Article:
Friday, February 26, 2016



Dr. Duello with Dr. Bedrosian at AO meeting.

Dr. Duello visited San Diego last week to attend the Academy of Osseintergration meeting. He attended many lectures, including that of his good friend Dr. Ed Bedrosian, whose oral surgery practice is located in San Francisco.
Dr. Bedrosian spoke about zygomatic implants, these are implants that anchor in the cheek bone and allow patients who have little to no bone left in the upper jaw, reap the benefits of  fixed implant supported dentures.  Dr. Duello is proud to call Dr. Bedrosian friend and mentor.
Dr Bedrosian lecturing

Although Dr. Duello was at the meeting mainly for the learning opportunities, he did enjoy running into some friendly faces. He caught up with Dr. Tom Matthes a prosthodontist in St. Louis with whom he has enjoyed a 30+ year relationship providing the highest quality restorative/rehabilitative and implant dentistry possible.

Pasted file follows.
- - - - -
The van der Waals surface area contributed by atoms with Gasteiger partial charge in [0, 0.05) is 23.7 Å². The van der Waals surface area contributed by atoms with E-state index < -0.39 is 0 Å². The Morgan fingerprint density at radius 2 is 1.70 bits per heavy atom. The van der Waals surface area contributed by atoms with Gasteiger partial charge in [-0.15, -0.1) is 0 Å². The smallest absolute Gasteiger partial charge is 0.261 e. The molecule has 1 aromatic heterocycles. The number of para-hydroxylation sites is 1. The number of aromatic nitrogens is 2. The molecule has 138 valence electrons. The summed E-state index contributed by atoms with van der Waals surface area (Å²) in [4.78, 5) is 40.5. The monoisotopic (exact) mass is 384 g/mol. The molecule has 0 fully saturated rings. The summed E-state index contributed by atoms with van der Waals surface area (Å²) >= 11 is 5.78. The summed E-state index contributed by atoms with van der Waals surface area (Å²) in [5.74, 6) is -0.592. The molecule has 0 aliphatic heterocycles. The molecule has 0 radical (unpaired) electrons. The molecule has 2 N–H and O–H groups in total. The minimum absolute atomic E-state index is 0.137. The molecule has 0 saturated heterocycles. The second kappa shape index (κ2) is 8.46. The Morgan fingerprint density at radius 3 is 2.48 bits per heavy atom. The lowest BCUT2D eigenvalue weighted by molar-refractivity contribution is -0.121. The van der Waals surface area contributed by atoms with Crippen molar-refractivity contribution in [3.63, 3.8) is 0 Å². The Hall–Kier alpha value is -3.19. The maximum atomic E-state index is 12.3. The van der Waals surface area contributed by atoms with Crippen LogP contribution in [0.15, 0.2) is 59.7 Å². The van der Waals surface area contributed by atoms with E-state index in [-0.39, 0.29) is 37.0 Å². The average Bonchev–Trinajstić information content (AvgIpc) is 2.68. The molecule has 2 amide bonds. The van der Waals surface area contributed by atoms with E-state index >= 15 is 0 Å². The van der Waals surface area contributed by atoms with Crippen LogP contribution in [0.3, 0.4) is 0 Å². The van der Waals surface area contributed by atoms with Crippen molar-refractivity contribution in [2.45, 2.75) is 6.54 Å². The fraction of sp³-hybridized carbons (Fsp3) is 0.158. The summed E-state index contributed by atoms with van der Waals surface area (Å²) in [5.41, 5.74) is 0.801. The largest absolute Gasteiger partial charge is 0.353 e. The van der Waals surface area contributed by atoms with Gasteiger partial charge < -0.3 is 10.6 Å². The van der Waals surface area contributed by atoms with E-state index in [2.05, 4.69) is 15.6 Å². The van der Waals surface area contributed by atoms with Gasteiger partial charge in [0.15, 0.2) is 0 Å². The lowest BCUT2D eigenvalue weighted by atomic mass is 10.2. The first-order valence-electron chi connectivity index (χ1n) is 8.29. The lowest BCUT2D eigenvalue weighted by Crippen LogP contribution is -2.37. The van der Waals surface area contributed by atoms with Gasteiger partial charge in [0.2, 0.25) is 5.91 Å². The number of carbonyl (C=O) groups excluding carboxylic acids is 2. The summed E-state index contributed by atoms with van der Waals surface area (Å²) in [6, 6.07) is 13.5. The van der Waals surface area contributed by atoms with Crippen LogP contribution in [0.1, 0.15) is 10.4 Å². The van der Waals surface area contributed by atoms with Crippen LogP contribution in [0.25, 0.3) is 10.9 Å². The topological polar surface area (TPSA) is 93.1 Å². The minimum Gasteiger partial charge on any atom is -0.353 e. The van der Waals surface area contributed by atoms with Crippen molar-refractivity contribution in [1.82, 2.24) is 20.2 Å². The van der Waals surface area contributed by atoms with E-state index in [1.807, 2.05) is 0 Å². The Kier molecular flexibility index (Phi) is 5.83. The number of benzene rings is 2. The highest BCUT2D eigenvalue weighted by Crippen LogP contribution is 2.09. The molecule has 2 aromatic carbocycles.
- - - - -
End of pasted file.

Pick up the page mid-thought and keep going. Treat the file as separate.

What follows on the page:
Dr. Duello and the Salvin Team
Dr. Tom Matthes & Dr. Duello

The team at Salvin Dental Specialties works closely with Dr. Duello to provide the cutting edge equipment and materials needed when offering state-of-the-art  surgical treatment modalities such as those delivered at Masters Institute. 

It's always exciting at the office when  Dr. Duello returns from these meetings full of energy, all revved up to share his knowledge with colleagues and apply it to patient care.

Friday, February 19, 2016

Don't let the "Tooth Fairy" fly away with your teeth. Make sure you're being properly evaluated for the signs and symptoms of periodontal diease!

Protect your adult teeth from the "tooth fairy"


Periodontal disease or “gum disease” is typically caused by a build-up of plaque beneath the gum line. The bacteria in the plaque ignite the body’s inflammatory response, and the gums become red, swollen, and even bloody. While the main cause of periodontal disease is inflammation as a result